There is, of course, no denying the "tonic" effects many people experience upon exposure to sunlight. A good deal of that effect may be due to the exercise in the open air that frequently accompanies the sun bathing. Exposure to sun-light also provides the body with vitamin D. The exposure should be gradual and judicious, and may be confined to the season when exposure to the sun, the cheapest and best source of ultra-violet light, is possible. During the winter, when exposure to the sun is not possible, if there is a need for vitamin D, it can be obtained from the use of cod-liver oil or a fish oil concentrate (see vitamin D).

Several years ago a study of a group of healthy pre-school children attending the Cornell Nursery School at Ithaca was undertaken in order to determine whether exposure to ultra-violet rays during the winter months would prove beneficial in lessening illness, particularly colds; in improving the condition of the blood; in increasing gains in height and weight or in improving the children's general physical condition. For the two winters during which observations were made, the doctors who conducted the study reported that it was not possible to find "either any improvement in the illness rate, in the number or severity of colds, and in the hemoglobin and red blood count or marked changes in physical status which could be attributed to the irradiation."

An artificial source of ultra-violet rays such as is obtained from a lamp (carbon-arc, quartz or mercury vapor) should be used only under a doctor's supervision. Those sun lamps which are safe to use at home are of value chiefly in tanning the skin. And since it is not definitely known that a tanned skin is any healthier than an untanned one, the ultimate value of such lamps seems to depend mainly on whether one finds a tanned skin attractive enough to warrant spending the money necessary to buy a good lamp.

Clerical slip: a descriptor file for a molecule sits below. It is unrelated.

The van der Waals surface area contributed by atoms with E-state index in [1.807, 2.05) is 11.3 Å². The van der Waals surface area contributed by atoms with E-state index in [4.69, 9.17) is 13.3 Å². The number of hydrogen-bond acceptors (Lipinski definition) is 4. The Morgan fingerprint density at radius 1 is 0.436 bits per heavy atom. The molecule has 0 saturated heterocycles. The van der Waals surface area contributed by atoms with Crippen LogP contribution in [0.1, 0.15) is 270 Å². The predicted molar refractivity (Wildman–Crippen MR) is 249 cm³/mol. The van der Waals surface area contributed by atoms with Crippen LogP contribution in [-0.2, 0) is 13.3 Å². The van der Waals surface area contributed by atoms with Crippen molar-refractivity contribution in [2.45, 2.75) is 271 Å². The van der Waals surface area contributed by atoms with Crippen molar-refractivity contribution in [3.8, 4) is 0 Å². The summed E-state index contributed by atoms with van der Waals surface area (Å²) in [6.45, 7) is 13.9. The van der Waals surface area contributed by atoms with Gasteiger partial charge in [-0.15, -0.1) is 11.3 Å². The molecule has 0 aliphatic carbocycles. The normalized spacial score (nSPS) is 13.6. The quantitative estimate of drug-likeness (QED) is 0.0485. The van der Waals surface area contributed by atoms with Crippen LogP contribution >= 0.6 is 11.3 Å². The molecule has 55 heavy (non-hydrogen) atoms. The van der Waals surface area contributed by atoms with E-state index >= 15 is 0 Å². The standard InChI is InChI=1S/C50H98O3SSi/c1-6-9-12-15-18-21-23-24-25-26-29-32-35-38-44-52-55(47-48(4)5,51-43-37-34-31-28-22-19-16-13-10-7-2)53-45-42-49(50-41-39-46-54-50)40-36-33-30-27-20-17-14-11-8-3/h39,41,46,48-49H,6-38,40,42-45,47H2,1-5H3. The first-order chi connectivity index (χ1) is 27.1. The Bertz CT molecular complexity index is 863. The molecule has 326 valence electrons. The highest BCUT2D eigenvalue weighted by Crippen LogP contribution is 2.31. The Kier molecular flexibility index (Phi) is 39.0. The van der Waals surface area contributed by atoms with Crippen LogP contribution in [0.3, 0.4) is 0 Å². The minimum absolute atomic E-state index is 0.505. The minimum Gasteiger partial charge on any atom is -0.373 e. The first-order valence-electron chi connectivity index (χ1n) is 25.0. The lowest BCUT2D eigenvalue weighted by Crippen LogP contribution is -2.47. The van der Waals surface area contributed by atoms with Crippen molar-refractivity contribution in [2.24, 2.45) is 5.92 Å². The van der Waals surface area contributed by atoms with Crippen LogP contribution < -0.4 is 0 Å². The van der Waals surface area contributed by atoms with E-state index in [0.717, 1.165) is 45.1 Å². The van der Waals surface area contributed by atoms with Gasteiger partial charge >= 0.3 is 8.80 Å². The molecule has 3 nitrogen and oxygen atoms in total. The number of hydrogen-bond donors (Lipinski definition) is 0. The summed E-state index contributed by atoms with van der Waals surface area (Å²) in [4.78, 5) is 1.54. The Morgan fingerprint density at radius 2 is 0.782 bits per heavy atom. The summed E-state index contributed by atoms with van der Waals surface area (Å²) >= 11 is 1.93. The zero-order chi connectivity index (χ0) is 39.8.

The Council of Physical Therapy of the American Medical Association has accepted the following lamps for home use:

Everready Table Model Carbon Arc Lamp, Type M-i (National Carbon Co., Inc., Cleveland, Ohio).

Westinghouse Mazda Sunlight Lamps, Types S-i and S-s (Westinghouse Lamp Co., NYC).

Radium and X-Ray

Radium devices and substances, including water jars, belts, plates, fluids and even mud, have been and are still extensively sold for the relief of many ailments, for lengthening the span of life and as general "rejuvenators." All such claims are false. If the devices or substances do contain radium they are extremely dangerous. (A Pittsburgh million-aire, for example, recently died from the effects of drinking a radium water.) If the devices do not contain radium, they are simply so much junk which can do incalculable harm in giving a person a false sense of security and thus postponing a visit to a physician for proper diagnosis and treatment.

Reliance on worthless gadgets permits a disease to progress to an incurable stage.


Thomas Radium Cones
Pyrexon Electro-Mineral
Pad Zimmer Radium Emanator

Besides the appliances described above, there are advertised to the public a large number of electrical, chemical and mechanical devices without any scientific basis for their production. They include electro-magnetic belts, "soleroids" or magic horse-collars, bone stretchers, nose and limb-straighteners and hair restorers. They are all outright fakes.

Home | More Articles | Email: